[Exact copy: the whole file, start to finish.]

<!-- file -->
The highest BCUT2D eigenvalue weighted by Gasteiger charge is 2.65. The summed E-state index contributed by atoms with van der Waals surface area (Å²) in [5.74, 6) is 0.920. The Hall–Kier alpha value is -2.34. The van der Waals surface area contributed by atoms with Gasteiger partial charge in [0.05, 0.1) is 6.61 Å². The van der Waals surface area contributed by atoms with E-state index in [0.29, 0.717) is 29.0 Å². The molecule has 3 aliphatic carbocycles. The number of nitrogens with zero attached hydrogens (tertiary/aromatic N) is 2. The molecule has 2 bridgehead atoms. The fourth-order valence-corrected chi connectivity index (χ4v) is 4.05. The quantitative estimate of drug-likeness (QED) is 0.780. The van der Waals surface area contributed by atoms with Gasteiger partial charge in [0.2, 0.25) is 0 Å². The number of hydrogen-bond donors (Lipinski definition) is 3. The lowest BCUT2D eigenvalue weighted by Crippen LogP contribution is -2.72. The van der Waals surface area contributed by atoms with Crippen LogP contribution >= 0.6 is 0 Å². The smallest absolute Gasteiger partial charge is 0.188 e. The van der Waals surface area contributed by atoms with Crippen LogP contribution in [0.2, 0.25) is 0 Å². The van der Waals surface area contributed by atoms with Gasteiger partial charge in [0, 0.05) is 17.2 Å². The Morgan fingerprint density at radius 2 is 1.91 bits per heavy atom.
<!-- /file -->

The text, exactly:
The highest BCUT2D eigenvalue weighted by Gasteiger charge is 2.65. The summed E-state index contributed by atoms with van der Waals surface area (Å²) in [5.74, 6) is 0.920. The Hall–Kier alpha value is -2.34. The van der Waals surface area contributed by atoms with Gasteiger partial charge in [0.05, 0.1) is 6.61 Å². The van der Waals surface area contributed by atoms with E-state index in [0.29, 0.717) is 29.0 Å². The molecule has 3 aliphatic carbocycles. The number of nitrogens with zero attached hydrogens (tertiary/aromatic N) is 2. The molecule has 2 bridgehead atoms. The fourth-order valence-corrected chi connectivity index (χ4v) is 4.05. The quantitative estimate of drug-likeness (QED) is 0.780. The van der Waals surface area contributed by atoms with Gasteiger partial charge in [0.2, 0.25) is 0 Å². The number of hydrogen-bond donors (Lipinski definition) is 3. The lowest BCUT2D eigenvalue weighted by Crippen LogP contribution is -2.72. The van der Waals surface area contributed by atoms with Crippen LogP contribution >= 0.6 is 0 Å². The smallest absolute Gasteiger partial charge is 0.188 e. The van der Waals surface area contributed by atoms with Crippen LogP contribution in [0.2, 0.25) is 0 Å². The van der Waals surface area contributed by atoms with Gasteiger partial charge in [0, 0.05) is 17.2 Å². The Morgan fingerprint density at radius 2 is 1.91 bits per heavy atom.